Introduction to Digital Dentistry

Chapter 1
Introduction to Digital Dentistry

Renan L.B. da Silva, Jun Ho Kim, Roberto A. Markarian, Rui Falacho, Djalma N. Cortes, Alan J.M. Costa, and Arthur R.G. Cortes

1.1 Definitions

Digital dentistry is the term used to describe the different modalities of dental treatment workflow that are mostly performed with the use of digital technologies. Several digital methods have been incorporated to dental practice to replace conventional methods and techniques in order to enhance treatment planning and predictability of execution. Nowadays, digital dentistry is considered a whole field of study within dentistry. As with any other field of study, digital dentistry involves a learning curve to be mastered and used in the clinical routine. Ultimately, the dental professional is responsible for using existing digital tools appropriately for patient treatment. In other words, the basic theories of dentistry are still the same and should be very well known by the professional, who will be able to use these new digital tools to enhance predictability in executing the treatment plan.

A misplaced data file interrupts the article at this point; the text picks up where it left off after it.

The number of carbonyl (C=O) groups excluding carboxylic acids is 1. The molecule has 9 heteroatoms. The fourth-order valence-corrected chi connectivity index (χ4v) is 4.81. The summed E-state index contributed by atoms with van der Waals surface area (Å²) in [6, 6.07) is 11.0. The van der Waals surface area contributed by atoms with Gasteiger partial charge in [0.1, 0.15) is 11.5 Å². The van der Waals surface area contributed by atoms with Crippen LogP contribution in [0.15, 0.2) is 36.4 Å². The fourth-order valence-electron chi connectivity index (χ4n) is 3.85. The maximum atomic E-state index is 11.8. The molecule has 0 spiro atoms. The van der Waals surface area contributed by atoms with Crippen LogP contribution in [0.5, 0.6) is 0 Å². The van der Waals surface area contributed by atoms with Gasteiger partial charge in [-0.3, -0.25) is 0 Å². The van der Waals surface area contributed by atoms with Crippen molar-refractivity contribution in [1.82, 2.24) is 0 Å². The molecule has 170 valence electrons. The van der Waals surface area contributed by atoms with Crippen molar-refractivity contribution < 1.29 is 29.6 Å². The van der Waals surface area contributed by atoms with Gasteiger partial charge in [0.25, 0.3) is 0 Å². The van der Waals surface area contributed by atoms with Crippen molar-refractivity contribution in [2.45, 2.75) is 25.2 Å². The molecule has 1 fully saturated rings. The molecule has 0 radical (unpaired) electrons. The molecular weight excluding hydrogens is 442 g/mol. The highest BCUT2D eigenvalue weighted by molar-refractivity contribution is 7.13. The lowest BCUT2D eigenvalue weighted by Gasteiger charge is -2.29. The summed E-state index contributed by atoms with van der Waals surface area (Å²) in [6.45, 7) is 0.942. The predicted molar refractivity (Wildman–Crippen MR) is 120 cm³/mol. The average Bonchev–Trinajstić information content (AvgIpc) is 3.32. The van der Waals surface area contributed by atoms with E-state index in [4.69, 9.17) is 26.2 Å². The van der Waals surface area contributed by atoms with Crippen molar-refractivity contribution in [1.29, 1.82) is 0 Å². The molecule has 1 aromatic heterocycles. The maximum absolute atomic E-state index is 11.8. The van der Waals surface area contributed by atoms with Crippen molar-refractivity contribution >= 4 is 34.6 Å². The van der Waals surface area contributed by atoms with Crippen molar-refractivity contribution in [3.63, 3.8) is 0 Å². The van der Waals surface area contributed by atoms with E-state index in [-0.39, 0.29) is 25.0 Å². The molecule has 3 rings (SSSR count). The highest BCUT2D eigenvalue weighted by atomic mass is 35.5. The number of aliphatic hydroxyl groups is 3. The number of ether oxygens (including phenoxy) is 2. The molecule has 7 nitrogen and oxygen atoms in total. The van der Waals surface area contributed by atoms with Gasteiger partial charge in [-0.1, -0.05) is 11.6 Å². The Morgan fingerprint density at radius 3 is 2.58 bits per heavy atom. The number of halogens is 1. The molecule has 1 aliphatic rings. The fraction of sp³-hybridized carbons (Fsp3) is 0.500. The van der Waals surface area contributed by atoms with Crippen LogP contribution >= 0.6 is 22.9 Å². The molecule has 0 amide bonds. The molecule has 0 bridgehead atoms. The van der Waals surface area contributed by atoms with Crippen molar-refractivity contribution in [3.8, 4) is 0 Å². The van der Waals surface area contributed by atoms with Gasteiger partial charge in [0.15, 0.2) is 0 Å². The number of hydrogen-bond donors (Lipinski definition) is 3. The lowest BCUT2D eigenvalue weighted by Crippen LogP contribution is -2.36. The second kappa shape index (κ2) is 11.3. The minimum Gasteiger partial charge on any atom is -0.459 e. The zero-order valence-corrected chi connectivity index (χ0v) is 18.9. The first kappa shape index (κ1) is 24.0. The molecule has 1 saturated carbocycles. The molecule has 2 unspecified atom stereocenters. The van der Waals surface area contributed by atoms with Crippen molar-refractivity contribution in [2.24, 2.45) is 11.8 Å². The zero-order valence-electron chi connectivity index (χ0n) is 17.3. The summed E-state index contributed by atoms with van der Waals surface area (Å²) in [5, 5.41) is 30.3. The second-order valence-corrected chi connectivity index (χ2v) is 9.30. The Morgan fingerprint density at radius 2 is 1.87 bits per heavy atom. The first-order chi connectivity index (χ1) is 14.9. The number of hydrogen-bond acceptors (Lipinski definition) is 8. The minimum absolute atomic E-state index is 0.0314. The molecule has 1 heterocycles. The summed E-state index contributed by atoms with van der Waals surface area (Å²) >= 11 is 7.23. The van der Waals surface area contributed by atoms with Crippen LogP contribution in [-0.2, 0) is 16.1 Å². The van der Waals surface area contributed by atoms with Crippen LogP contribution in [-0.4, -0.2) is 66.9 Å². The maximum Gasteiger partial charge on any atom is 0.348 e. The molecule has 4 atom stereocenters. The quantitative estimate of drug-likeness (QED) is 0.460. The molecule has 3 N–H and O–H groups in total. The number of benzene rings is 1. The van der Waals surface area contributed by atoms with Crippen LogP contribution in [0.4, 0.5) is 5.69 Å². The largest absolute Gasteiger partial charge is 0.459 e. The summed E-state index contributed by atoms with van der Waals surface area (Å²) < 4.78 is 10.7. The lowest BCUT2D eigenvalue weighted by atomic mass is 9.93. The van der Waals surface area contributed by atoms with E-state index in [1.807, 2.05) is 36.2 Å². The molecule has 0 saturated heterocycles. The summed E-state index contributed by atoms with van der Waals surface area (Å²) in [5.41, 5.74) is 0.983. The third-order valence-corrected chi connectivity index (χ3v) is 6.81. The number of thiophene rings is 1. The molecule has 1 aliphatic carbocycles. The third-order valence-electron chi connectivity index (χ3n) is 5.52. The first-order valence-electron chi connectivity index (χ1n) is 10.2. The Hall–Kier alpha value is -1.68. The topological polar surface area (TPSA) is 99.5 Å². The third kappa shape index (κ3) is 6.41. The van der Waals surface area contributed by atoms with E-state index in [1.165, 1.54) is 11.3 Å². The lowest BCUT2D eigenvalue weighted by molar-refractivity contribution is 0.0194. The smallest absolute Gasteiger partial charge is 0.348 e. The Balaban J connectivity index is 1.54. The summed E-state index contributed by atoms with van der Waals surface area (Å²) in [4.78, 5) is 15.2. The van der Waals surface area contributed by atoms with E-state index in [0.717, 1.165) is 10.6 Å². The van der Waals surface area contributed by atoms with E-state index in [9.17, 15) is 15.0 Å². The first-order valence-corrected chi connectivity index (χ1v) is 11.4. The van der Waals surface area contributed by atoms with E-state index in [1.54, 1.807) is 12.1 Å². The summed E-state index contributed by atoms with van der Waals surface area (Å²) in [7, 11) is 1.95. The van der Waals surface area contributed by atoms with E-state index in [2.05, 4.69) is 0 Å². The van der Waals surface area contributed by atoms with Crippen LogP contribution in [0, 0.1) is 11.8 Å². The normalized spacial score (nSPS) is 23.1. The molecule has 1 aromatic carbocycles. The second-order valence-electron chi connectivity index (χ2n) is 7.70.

In order to become familiar with digital dentistry and take advantage of its benefits, it is required to learn a series of important concepts and abbreviations. The most important of these are discussed below.

1.1.1 Three‐Dimensional Imaging

Conventional two‐dimensional (2D) imaging modalities usually have several limitations such as image distortion, magnification, superimposition of anatomical structures, and lack of three‐dimensional (3D) information for diagnosis and planning. In this context, 3D imaging modalities such as cone beam computed tomography (CBCT), intraoral and facial scanning systems provide 3D digital images for dentistry [13]. CBCT imaging allows for visualization and assessment of bone structures with high diagnostic accuracy and precision. For CBCT images, the professional needs to understand image acquisition parameters, since the quality of the image affects the quality of the work in digital dentistry. There are several CBCT acquisition parameters, such as field of view size (FOV), peak kilovoltage (kVp), milliamperage (mA), and voxel size. Each of these parameters has an influence on CBCT quality [25].

Intraoral and facial scanning can capture 3D patient images that can be used for digital treatment planning systems (Figure 1.1). The software will then develop a digital representation of the 3D object surfaces available, which will be automatically converted into 3D images composed by wireframe models.

Any 3D images can be rendered and edited in the 3D space, before being converted and saved in a specific file format [5]. As discussed in the next chapter, three file formats are commonly used in digital dentistry: OBJ, STL, and PLY. These files are based on the geometric reconstruction of objects by vectors, triangles or polygons, considering their positioning in a 3D space. After all data is ready, it is possible to store the shape of a model and other details such as color or texture.